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Winging It

By Ashleylister @ashleylister

I have been a performer  since I was seven, dancing in ballroom dancing competitions all over the UK and overseas. Often during a round of a contest, another couple might get in the way of a routine and we would have to improvise - winging it! Once , my Dad accompanied us to the International Championships at The Royal Albert Hall. He was enamoured by a diminutive amateur couple, Roy Smith and Susan Pedvin, In the final, they were dancing a quickstep when Susan lost a high heel shoe. Dad was thrilled that despite the disadvantage, they continued and completed the dance. He thought she was superb. 

Some of my most thrilling encounters have been with birds. Driving home one early evening I pulled off the motorway onto a country road. Suddenly a white ghostly shape appeared alongside my driver's-side window. It was a wonderful barn owl and it continued along the hedgerow for at least a minute. 

One day I pulled unto a friend's driveway in the countryside only to be confronted by a Peregrine Falcon on the ground, feasting on a felled pigeon. What a magnificent creature it was and how lucky was I to be in the right place at the right moment.

I have had many more surprising encounters during lockdown on my frequent walks through Stanley Park, Blackpool. Recently I saw a Great Spotted Woodpecker. I heard it first, strumming on a tree trunk and followed a flash of color until it alighted on a another trunk. One especially cold, sunny day. there were two Goldcrests in a fir tree close to the lake, They are really tiny and hard to spot - only their constant chirping gives them away. 

A couple of days ago, my companion and I had close encounters with two pairs of Nuthatches. They are remarkably streamlined birds with very long beaks, Their terracotta and turquoise plumage is stunning and they seem happiest inverted clinging to a tree trunk.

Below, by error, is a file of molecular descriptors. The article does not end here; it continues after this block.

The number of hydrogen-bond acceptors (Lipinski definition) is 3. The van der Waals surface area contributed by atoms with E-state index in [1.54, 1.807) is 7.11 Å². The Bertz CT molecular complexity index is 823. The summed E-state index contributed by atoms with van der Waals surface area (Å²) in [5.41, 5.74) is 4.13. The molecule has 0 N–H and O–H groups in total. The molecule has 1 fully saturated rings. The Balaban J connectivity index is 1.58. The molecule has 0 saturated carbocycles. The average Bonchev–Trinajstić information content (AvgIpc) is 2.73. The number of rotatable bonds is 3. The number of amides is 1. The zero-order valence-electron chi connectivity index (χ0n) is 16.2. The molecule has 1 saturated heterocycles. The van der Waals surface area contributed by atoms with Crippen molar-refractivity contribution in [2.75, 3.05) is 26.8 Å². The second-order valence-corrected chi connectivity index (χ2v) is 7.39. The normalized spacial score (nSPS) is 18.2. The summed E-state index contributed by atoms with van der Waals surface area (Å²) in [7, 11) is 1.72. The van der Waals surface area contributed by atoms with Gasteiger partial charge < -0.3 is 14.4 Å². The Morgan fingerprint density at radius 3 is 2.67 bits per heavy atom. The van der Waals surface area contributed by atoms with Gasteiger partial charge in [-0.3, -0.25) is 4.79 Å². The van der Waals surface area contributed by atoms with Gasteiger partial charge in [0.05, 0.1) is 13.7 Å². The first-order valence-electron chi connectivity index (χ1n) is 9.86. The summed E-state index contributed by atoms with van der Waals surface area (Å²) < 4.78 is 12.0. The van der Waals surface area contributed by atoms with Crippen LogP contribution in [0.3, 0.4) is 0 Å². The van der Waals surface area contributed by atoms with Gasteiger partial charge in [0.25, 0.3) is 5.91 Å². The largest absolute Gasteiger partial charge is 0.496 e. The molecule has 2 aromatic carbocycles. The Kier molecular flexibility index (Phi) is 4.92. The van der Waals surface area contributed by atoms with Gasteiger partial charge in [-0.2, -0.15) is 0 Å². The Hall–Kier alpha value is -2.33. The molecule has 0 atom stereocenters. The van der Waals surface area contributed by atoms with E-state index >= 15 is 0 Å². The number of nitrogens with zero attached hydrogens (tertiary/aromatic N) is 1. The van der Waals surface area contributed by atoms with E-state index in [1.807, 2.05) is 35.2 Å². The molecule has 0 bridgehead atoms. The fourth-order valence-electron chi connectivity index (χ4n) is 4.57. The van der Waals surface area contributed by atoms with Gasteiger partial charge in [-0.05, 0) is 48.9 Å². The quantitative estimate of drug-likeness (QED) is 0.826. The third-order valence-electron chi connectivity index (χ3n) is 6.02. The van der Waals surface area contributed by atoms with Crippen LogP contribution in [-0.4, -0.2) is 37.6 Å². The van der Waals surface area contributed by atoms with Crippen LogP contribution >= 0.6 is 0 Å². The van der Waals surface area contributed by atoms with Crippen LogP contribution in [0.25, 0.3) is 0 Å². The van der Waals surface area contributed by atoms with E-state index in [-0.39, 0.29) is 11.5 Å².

Bird watching is a delightful way too pass an hour or two and  as I do every January. I will venture out this weekend to record my sightings for The Great Garden Bird Watch. Anyone can join in, all you need is one hour, a pencil and a little patience. Details are available on the RSPB web site.

Winging it


An almost indistinguishable moment,
A flicker in the blinking of an eye,
Frozen in the seconds in between,
The red'ning and the blackness of the sky. 
In that special space in time that hovers,
Where the setting of the sun absorbs the light,
Before the backdrop curtain starts to sparkle.
Begins the wakening of creatures of the night. 
Furry things in burrows start to ruffle,
Ears and noses poke above the ground, 
Twilight fliers surge from attic rafters, 
bat-wing shadows swoop and switch around. 
As the sky is filled with eerie softness, 
The gentle ghost goes searching for his prey, 
Whiter than the pure first snow of winter, 
The barn owl shakes the daytime sleep away. 
Silently he brushes past the hedgerow
Eyeing tiny movements on the ground, 
A helpless death-cry pierces through the silence 
and peaceful dusk is shattered by the sound. 
In the darkest part of twilight, you may see him, 
slaloming among the bales of hay, 
where he maintains his silent, secret vigil,
in-between the darkness and the day. 

I have posted this poem before but have yet to write about the Nuthatch. Anyway, thanks for reading. Adele.  

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